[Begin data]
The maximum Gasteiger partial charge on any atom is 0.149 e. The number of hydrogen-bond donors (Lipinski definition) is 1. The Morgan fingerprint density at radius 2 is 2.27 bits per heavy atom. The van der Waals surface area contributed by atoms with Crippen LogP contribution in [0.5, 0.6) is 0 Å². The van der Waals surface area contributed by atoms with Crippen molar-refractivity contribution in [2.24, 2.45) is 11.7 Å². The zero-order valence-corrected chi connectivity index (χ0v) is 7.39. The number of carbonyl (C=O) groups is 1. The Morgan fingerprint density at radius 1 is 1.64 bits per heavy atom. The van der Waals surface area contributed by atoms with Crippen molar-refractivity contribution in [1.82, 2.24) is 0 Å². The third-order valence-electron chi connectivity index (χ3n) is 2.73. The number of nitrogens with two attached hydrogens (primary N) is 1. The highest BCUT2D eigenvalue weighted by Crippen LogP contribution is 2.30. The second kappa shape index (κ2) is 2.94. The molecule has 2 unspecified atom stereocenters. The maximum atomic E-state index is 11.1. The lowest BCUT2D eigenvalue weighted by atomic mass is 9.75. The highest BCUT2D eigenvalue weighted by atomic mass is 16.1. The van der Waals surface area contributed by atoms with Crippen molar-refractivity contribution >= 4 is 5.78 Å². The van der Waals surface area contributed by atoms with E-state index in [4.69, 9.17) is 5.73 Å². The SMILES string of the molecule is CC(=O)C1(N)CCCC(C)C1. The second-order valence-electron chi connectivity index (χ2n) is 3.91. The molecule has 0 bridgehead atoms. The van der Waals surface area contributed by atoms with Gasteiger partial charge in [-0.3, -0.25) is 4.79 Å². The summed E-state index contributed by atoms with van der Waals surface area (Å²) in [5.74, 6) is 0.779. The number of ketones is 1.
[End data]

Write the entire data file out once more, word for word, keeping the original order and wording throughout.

The maximum Gasteiger partial charge on any atom is 0.149 e. The number of hydrogen-bond donors (Lipinski definition) is 1. The Morgan fingerprint density at radius 2 is 2.27 bits per heavy atom. The van der Waals surface area contributed by atoms with Crippen LogP contribution in [0.5, 0.6) is 0 Å². The van der Waals surface area contributed by atoms with Crippen molar-refractivity contribution in [2.24, 2.45) is 11.7 Å². The zero-order valence-corrected chi connectivity index (χ0v) is 7.39. The number of carbonyl (C=O) groups is 1. The Morgan fingerprint density at radius 1 is 1.64 bits per heavy atom. The van der Waals surface area contributed by atoms with Crippen molar-refractivity contribution in [1.82, 2.24) is 0 Å². The third-order valence-electron chi connectivity index (χ3n) is 2.73. The number of nitrogens with two attached hydrogens (primary N) is 1. The highest BCUT2D eigenvalue weighted by Crippen LogP contribution is 2.30. The second kappa shape index (κ2) is 2.94. The molecule has 2 unspecified atom stereocenters. The maximum atomic E-state index is 11.1. The lowest BCUT2D eigenvalue weighted by atomic mass is 9.75. The highest BCUT2D eigenvalue weighted by atomic mass is 16.1. The van der Waals surface area contributed by atoms with Crippen molar-refractivity contribution >= 4 is 5.78 Å². The van der Waals surface area contributed by atoms with E-state index in [4.69, 9.17) is 5.73 Å². The SMILES string of the molecule is CC(=O)C1(N)CCCC(C)C1. The second-order valence-electron chi connectivity index (χ2n) is 3.91. The molecule has 0 bridgehead atoms. The van der Waals surface area contributed by atoms with Gasteiger partial charge in [-0.3, -0.25) is 4.79 Å². The summed E-state index contributed by atoms with van der Waals surface area (Å²) in [5.74, 6) is 0.779. The number of ketones is 1.